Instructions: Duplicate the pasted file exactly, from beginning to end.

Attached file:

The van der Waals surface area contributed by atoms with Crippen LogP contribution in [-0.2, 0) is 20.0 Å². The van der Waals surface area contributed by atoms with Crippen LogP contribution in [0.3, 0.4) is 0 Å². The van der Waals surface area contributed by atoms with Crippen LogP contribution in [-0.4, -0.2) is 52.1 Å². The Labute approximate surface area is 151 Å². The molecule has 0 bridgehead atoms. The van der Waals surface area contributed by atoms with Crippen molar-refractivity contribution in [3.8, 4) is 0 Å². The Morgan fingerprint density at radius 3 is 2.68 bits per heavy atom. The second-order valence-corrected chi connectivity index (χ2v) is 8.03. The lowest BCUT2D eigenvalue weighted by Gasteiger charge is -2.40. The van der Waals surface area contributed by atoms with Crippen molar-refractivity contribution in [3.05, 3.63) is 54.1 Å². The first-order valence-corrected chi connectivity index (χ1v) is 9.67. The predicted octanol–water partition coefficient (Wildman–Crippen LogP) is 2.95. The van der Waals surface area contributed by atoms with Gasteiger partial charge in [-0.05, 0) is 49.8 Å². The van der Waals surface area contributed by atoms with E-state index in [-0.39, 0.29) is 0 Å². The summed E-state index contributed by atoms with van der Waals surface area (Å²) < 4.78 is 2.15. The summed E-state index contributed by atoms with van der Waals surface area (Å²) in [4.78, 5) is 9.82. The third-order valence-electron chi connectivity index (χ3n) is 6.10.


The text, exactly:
The van der Waals surface area contributed by atoms with Crippen LogP contribution in [-0.2, 0) is 20.0 Å². The van der Waals surface area contributed by atoms with Crippen LogP contribution in [0.3, 0.4) is 0 Å². The van der Waals surface area contributed by atoms with Crippen LogP contribution in [-0.4, -0.2) is 52.1 Å². The Labute approximate surface area is 151 Å². The molecule has 0 bridgehead atoms. The van der Waals surface area contributed by atoms with Crippen molar-refractivity contribution in [3.8, 4) is 0 Å². The Morgan fingerprint density at radius 3 is 2.68 bits per heavy atom. The second-order valence-corrected chi connectivity index (χ2v) is 8.03. The lowest BCUT2D eigenvalue weighted by Gasteiger charge is -2.40. The van der Waals surface area contributed by atoms with Crippen molar-refractivity contribution in [3.05, 3.63) is 54.1 Å². The first-order valence-corrected chi connectivity index (χ1v) is 9.67. The predicted octanol–water partition coefficient (Wildman–Crippen LogP) is 2.95. The van der Waals surface area contributed by atoms with Gasteiger partial charge in [-0.05, 0) is 49.8 Å². The van der Waals surface area contributed by atoms with E-state index in [-0.39, 0.29) is 0 Å². The summed E-state index contributed by atoms with van der Waals surface area (Å²) < 4.78 is 2.15. The summed E-state index contributed by atoms with van der Waals surface area (Å²) in [4.78, 5) is 9.82. The third-order valence-electron chi connectivity index (χ3n) is 6.10.